In the spring of 2021, New Yorkers celebrated the legalization of recreational cannabis use. While many cannabis users rejoiced over the news, A great deal of confusion remained around the selling of marijuana. State regulators have unveiled new guidance for adult-use marijuana retailers that will alleviate some uncertainty. Conditional Adult-Use Retail Dispensary (CARD) license holders now have a framework to follow, thanks to the updates from the state’s Cannabis Control Board.
As the market approaches launch, the updated rules provide operators with a little more clarity. The new regulations include a wide range of requirements covering inventory management, employee training, and operating hours. However, one of the key takeaways from the new guidelines is the ban on vertical integration for retailers in what is anticipated to be a competitive market.
If vertical integration is prohibited, a company cannot hold licenses for every step of the cannabis sales process, from cultivation to production to retail sales. According to the Marijuana Regulation and Taxation Act of New York, “No adult-use cannabis cultivator shall have a direct or indirect interest in any premises licensed as an adult-use cannabis retail dispensary,” and “A person holding an adult-use cultivator’s license may not also hold a retail dispensary license pursuant to this article.”
Rules And Regulations
Vertical integration isn’t the only area within the cannabis industry that’s taken a hit. There are a few other noteworthy rules within the 27-page guidelines.
- Inventory tracking is necessary, including batch/lot numbers, transaction adjustments, product weight and volume, and worker identification for those handling inventory.
- The distance between a store and a school or place of worship must be at least 200 feet and 500 feet, respectively. Stores must also have a street-level entrance.
- No advertising is allowed to be seen from school, child care, playground, public park, or library grounds, with the exception of outdoor signage that is allowed.
- Except where a municipality has granted written permission, business hours are 8 a.m. until midnight ET.
- Licensees are not permitted to market clothing or products that are unrelated to their brand.
- OCM reserves the right to look into any cash payments made by a dispensary to a distributor, and distributors are required to sell cannabis products to any retailer who is willing to pay cash.
- Retailers may not have more than two signs outside of their establishment.
- Cannabis cannot be displayed in stores that can be seen from the street.
- OCM reserves the right “to issue changes, corrections, and amendments to this guidance.”
In addition to the rules that need to be followed, employees are required to undergo extensive training that covers the following topics:
- Cannabis use, prohibition, and legalization history.
- Risks associated with using cannabis and driving while intoxicated.
- Detecting false identification.
- Storing goods securely.
- Security and monitoring.
- Emergency action plans.
As thrilling as it is to know that by the end of the year, cannabis sales will be legal, calling the guidelines restrictive is an understatement. Despite marijuana now being legal, these new guidelines seem to villainize cannabis sales as opposed to liberating the industry.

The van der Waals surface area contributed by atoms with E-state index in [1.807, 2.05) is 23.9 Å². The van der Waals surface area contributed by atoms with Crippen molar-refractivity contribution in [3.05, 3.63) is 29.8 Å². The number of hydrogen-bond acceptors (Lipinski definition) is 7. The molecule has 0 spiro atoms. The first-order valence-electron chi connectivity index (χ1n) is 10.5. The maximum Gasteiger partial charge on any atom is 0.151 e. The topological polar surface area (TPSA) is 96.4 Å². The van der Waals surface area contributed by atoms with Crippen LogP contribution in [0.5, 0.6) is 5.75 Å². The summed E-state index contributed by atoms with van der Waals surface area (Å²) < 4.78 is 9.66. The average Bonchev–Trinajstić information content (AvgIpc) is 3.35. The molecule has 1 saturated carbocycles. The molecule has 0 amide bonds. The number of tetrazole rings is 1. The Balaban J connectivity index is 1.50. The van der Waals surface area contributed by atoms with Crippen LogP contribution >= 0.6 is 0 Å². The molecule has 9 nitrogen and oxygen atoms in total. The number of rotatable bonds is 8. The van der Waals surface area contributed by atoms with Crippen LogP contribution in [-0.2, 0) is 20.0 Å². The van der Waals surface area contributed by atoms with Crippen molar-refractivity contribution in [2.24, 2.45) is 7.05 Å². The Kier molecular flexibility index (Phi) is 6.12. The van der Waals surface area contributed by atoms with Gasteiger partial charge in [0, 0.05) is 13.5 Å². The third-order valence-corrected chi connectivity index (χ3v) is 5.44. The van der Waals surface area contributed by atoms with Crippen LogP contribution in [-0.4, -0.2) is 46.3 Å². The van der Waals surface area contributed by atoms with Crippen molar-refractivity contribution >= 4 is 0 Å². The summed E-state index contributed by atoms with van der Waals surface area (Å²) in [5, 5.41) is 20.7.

The limitations of vertical integration are meant to promote competition and prevent established, sizable cannabis businesses from controlling the market. However, companies’ ability to grow and sell their own product adds a certain level of quality control that cannot be maintained without vertical integration. While the reasoning behind the ban is understandable, the Cannabis Control Board’s plan to make it easier for entrepreneurs to enter the market doesn’t make sense considering out of 900 CARD applications, only 150 licenses were issued.
A cannabis company may vertically integrate if it holds a microbusiness license and is conducting business there. Microbusiness license holders will be able to vertically integrate fully, but can only sell their own goods. The Cannabis Control Board will be in charge of determining the size of microbusinesses under the MRTA, but it is anticipated that a cannabis microbusiness will have very strict size and operational restrictions. Microbusiness license holders are unlikely to be able to compete with businesses that have standard cultivation, manufacturing, or retail licenses.
Another hope that New York has for the cannabis industry is that it will operate similarly to the liquor stores and, more specifically, the craft beer industry. The issue with that is cannabis retailers aren’t permitted to advertise, which further adds to the negative connotation that already comes with marijuana consumption. If these guidelines were legitimately put in place with the cannabis industry’s best interest in mind, retailers would be allowed to advertise as much as alcohol companies do.
Finally, the regulations regarding branded merchandise once again contradict the proposed goals for the cannabis industry. If regulators want to increase competition, would it not make sense for retailers to be allowed to stock merchandise from multiple brands instead of only their own? Not to mention, cannabis merchandise isn’t a new thing, and wearing it isn’t the same as consuming cannabis, so why the strict regulations regarding merchandise?
The Cannabis Control Board may be preaching prosperity for the industry, but the contradictions and nonsensical guidelines hardly promote faith in their 27-page document.
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